The West Avenue Civic Plaza includes a central lawn, promenade, arts gardens, trails and more. Two buildings are proposed as anchors for the south and north ends of the Civic Plaza. (Rendering courtesy of the City of Fayetteville, Arkansas)
The city of Fayetteville, Ark., has been working diligently on various construction projects in its downtown, including the West Avenue Civic Plaza, a key element of the community's Cultural Arts Corridor development
Once the project is finished, the plaza will be renamed "The Ramble," and become a place that helps link Fayetteville's cultural and natural attractions with the downtown and entertainment district, Arkansas Money & Politics (AMP) reported in mid-June.
An online description of the project, from the city's official website, described The Ramble as a "corridor … designed to be a dynamic new 50-acre outdoor public space that will help to revitalize Fayetteville's downtown area and create a destination for residents and visitors alike."
By connecting the Fayetteville's key cultural institutions — including the Walton Arts Center, TheatreSquared, the Nadine Baum Studios, the Fayetteville Public Library and the University of Arkansas' Art and Design District — the corridor will showcase and celebrate the community's local arts culture.
"It will also enhance civic space and serve as a catalyst for additional development and density in the downtown area, increasing bike trails and connections, and improving streets and walkability," the city noted.
The creation of The Ramble is funded, in part, by a $226 million public infrastructure bond package approved by Fayetteville voters in April 2019.
Since then, Fayetteville has invested more than $31 million in the corridor's development of The Ramble, which includes the Fay Jones Woods — with streetscape and trail improvements — in addition to a new 300-space parking deck at West Avenue and Dickson Street, and a civic space featuring an anchor building.
AMP noted that a green space for events, a public plaza, garden spaces and a civic promenade are all designed to be within The Ramble, and the city believes its building site, anchoring the southern end of the project, will create a dynamic and experiential place. The land that it will be built upon is between Fayetteville's downtown square and the University of Arkansas campus, next to the Razorback Regional Greenway.
March 2024 is set as the month that construction on Fayetteville's new Cultural Arts Corridor/The Ramble will be wrapped up, AMP reported.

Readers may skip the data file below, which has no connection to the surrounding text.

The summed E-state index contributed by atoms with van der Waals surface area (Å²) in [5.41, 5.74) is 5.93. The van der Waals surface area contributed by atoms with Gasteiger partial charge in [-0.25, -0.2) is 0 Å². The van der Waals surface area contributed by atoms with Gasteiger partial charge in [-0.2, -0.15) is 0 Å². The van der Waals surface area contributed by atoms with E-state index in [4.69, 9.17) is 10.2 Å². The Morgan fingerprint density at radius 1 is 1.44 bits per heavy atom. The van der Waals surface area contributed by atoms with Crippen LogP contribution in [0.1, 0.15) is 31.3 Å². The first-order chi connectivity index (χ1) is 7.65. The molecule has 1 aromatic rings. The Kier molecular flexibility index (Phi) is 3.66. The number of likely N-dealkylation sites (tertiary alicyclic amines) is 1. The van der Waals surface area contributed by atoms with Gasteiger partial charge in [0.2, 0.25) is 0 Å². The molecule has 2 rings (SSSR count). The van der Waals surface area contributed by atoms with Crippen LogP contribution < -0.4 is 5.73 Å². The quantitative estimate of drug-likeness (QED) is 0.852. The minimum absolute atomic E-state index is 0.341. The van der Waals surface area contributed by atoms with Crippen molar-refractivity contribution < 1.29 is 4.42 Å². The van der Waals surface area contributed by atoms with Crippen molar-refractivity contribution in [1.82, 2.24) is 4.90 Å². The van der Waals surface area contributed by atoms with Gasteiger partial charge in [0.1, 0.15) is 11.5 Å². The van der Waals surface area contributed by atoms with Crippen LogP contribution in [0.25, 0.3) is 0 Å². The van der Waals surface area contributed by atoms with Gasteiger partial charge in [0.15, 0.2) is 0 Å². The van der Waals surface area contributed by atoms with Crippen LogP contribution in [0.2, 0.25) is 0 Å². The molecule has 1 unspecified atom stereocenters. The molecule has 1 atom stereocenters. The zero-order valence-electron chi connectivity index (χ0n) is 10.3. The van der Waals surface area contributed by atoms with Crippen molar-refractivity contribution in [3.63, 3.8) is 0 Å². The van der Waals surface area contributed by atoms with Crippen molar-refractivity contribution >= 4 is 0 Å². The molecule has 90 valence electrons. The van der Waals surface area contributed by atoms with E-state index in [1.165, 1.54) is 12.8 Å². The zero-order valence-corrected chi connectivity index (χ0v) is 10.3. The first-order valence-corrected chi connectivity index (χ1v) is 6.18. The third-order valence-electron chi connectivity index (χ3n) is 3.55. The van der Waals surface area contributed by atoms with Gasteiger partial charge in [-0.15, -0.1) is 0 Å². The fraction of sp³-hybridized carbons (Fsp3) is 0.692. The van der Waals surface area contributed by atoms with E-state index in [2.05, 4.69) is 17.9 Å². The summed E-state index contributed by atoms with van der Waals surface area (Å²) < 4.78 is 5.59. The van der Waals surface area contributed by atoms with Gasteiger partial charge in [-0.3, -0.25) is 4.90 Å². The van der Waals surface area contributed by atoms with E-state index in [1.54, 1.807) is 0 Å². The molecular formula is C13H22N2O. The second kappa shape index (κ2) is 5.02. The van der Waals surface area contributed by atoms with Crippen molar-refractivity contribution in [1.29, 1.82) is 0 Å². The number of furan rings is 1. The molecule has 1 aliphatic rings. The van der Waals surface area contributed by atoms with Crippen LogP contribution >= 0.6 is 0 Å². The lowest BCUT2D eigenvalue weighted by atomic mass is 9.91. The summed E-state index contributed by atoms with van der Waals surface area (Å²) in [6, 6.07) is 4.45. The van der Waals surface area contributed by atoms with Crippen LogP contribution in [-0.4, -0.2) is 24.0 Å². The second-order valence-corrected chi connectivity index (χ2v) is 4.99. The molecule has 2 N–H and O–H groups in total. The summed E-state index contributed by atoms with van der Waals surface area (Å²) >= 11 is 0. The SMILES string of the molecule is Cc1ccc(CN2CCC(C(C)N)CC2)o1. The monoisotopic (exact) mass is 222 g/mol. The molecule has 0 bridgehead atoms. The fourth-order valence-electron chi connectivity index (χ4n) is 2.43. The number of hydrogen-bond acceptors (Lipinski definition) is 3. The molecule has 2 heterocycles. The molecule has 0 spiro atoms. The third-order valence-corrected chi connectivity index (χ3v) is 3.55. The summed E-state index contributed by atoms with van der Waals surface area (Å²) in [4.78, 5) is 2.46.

City Set Lofty Goals for The Ramble
There are five primary elements included in plans for The Ramble project: The West Avenue Civic Space, the West Avenue streetscapes, the Fay Jones Woods, the Razorback Greenway and a new parking deck at the corner of West and Dickson streets. The work is being conducted in two phases, the city noted.
Construction of the corridor's first phase is under way, AMP reported, after the project received a $10 million bond allocation, and the design and bidding were completed for replacement parking. Earlier, a $10.3 million bond paid for the creation of the new woodlands, designed to allow maximum preservation of the forest. That part of the project has since been completed.
With the new car deck to be built at West and Dickson, the parking needs of The Ramble and Dickson Street, the city's entertainment district, will be more adequately and efficiently served, AMP noted.
The news site also reported that the civic space's construction is moving apace, with a finish predicted for early 2023.
Fayetteville's Master Plan Thoughtfully Created
Innovative development proposals for the southern anchor building are currently being sought by the city, which wants both beautiful and exceptional architectural quality and materials befitting the location, AMP noted. With the vision of the building being a model demonstration of high-quality urban design, Fayetteville wants its plan to be a standard-bearer for the future of downtown development.
The city's downtown master plan, which was created in 2004 and adopted by the Fayetteville City Council, has six fundamental strategies, including attracting more people to live downtown, creating smart parking and interconnecting popular places.
AMP reported that pedestrian improvements are already under way. That effort is working from an allocation of $3 million to improve Fayetteville's downtown sidewalks, lighting, curb ramps and other pedestrian needs.
With the goal in mind to create a connection between the Dickson Street Entertainment District and the Downtown District, the Spring Street lighting project will help people to feel safe and comfortable in their surroundings while walking along the avenue.
With the Church Avenue and Meadow Street construction now complete, work has shifted to the Prairie Street and West Avenue project, also dedicated to better walkability. Fayetteville's city engineering division recently completed the design for this phase of the overall project, and construction is expected to begin later this year or in early 2023.
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